The owners of electric cars in Norway benefit hugely from a range of measures designed to promote the transition to this kind of vehicle: exemption from purchase tax and VAT on the purchase, low annual fees, free use of toll roads, free parking, access to bus lanes and free use of domestic ferries.
Thanks to the financial benefits granted to owners of electric cars, Norway is currently the country with the largest fleet of plug-in electric vehicles per person in the world. However, there needs to be many more zero emissions cars on the road to significantly decrease greenhouse gas emissions from traffic.
SINTEF has therefore been working with the public company Enova, to analyse data from the Norwegian Electric Vehicle Association’s 2014 membership survey to see which of the financial perks are valued most by people buying electric cars.
The questionnaire did not ask any questions about whether the climate and environment were important to the electric car drivers. But the responses does tell us a great deal about which measures could promote further sales of electric cars in Norway, according to SINTEF researcher Kristin Ystmark Bjerkan.
“Based on what we have seen, our advice is to continue in the same vein. That means: using national measures that reduce everyday costs for electric car owners, and combining these measures with instruments that reduce inconvenience and provide benefits in terms of everyday motoring”, says Bjerkan.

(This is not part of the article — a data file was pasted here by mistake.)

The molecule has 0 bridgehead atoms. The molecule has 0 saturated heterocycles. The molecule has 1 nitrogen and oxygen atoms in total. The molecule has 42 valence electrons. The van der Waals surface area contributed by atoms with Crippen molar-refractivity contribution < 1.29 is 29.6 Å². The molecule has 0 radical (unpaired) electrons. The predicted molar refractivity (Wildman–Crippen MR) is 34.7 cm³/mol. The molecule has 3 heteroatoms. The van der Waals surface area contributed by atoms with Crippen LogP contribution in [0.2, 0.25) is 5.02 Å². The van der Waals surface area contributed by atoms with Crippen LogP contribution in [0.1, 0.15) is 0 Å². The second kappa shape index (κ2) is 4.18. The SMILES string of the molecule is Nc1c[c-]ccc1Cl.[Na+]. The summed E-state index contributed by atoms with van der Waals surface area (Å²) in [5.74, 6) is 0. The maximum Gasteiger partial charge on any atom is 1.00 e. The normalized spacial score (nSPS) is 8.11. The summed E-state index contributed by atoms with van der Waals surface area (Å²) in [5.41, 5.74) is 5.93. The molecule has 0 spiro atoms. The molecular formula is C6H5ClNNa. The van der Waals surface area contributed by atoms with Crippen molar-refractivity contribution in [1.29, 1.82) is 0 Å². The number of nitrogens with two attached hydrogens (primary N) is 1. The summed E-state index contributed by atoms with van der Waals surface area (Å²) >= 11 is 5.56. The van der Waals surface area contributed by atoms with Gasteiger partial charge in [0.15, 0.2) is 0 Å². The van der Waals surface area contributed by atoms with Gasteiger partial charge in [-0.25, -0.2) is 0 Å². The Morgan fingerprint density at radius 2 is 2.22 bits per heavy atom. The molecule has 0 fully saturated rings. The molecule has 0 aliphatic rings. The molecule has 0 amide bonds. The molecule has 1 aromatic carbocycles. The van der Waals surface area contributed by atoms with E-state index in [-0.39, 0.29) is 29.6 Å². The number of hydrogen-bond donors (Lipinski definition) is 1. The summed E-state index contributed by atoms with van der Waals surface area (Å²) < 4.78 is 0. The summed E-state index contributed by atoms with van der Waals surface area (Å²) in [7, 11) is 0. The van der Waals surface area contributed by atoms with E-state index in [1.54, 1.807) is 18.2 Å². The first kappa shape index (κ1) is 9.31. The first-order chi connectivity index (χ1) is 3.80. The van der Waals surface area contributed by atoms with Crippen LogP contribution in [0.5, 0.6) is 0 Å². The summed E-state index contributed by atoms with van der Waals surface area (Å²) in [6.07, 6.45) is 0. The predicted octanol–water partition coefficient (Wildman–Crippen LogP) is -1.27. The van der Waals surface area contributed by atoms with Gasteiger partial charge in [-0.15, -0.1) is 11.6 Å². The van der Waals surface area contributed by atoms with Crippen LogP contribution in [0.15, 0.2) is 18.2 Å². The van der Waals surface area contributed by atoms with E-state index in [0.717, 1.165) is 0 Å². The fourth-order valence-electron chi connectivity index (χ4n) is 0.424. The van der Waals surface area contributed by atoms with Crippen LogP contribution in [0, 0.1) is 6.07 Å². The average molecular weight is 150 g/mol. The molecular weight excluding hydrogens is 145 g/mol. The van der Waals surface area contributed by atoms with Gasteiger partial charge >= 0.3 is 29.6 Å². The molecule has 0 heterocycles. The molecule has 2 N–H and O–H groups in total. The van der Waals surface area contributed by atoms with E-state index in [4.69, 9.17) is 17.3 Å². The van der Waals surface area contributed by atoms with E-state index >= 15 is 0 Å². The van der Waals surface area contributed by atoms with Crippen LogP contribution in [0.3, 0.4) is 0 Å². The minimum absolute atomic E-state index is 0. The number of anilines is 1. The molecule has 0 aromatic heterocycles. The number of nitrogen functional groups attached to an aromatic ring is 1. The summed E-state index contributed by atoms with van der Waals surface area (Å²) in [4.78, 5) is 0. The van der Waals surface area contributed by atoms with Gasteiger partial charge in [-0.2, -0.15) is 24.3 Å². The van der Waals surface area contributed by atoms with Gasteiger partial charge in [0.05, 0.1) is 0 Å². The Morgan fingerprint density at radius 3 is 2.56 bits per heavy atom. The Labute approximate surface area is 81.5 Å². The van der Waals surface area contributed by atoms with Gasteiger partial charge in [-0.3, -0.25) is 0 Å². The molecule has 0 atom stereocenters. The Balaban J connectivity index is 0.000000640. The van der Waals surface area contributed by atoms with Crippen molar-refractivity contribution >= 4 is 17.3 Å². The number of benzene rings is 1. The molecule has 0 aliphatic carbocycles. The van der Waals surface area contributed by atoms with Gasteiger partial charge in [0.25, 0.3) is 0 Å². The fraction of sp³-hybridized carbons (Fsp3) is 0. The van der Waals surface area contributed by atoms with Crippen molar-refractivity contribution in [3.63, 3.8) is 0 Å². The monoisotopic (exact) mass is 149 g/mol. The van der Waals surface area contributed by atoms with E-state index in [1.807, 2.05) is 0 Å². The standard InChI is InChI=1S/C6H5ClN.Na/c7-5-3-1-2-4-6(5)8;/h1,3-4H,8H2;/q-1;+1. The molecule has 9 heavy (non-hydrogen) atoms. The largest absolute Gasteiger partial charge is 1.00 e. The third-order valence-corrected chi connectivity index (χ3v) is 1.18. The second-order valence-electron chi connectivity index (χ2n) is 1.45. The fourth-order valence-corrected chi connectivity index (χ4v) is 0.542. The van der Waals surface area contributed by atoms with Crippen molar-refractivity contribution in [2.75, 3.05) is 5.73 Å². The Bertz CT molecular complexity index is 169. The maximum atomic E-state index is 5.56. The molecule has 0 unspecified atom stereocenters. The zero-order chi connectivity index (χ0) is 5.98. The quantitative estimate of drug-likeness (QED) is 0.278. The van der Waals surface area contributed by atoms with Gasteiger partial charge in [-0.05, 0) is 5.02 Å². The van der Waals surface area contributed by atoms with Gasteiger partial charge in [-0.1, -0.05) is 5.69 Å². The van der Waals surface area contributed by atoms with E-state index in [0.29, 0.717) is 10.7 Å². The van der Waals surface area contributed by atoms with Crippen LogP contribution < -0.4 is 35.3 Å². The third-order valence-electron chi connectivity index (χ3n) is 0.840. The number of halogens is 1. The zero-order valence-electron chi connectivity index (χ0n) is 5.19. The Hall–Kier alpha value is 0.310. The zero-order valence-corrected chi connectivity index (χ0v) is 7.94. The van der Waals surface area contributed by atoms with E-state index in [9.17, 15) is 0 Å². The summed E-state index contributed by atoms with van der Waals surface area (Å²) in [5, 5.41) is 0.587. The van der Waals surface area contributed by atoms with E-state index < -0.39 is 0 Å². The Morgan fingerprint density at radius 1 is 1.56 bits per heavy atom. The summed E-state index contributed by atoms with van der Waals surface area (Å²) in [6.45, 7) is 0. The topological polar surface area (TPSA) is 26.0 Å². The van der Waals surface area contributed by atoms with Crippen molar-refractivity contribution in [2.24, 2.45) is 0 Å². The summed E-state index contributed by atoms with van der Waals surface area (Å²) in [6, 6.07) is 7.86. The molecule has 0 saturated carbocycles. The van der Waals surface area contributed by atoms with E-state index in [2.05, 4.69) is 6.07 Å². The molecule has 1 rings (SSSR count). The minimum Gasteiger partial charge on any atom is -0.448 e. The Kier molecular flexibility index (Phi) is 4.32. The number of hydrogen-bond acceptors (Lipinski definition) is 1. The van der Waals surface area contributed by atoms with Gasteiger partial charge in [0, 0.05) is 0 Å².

“The survey generated two main responses. Not surprisingly, it shows that the huge savings on the purchase price are the biggest benefit. But we also see that the controversial and somewhat criticised local free benefits are measures that work”, says Bjerkan.
Two thirds of the 3,400 electric car owners in the survey included the VAT exemption and exemption from purchase tax in their reply to what was an influential factor in their decision to buy an electric car.
No other combinations occurred more frequently in the responses than these.
At the same time, almost half of the participants included free use of toll roads in their list of important factors.
Only 10 per cent of the participants stated that one benefit alone was enough to make them buy an electric car. Of these, fully a quarter said that the exemption from toll fees was an important factor in their purchase – and almost a fifth said that being able to use bus lanes was important.
Because of the increase in the number of electric cars, increasing pressure on the transport system in cities and apparent competition between electric cars and public transport, the local benefits have been the subject of fierce debate in Norway for some time.
However, the survey shows that it is these measures that prove to be the biggest incentive in certain geographical areas.
In the municipalities around Oslo, the ability to drive in bus lanes has been more significant than in other places. In Trondheim, the same applies to the exemption from toll fees.
“Some people like to say that free access to bus lanes and free use of toll roads are like gilt-edged benefits for the privileged few. But this shows us that the instruments which are now under threat are important to potential electric car buyers in two of the country’s biggest cities”, says Bjerkan.
She has reviewed the survey with her SINTEF colleague Marianne Elvsaas Nordtømme and Senior Advisor Tom E Nørbech of what used to be Transnova (now Enova).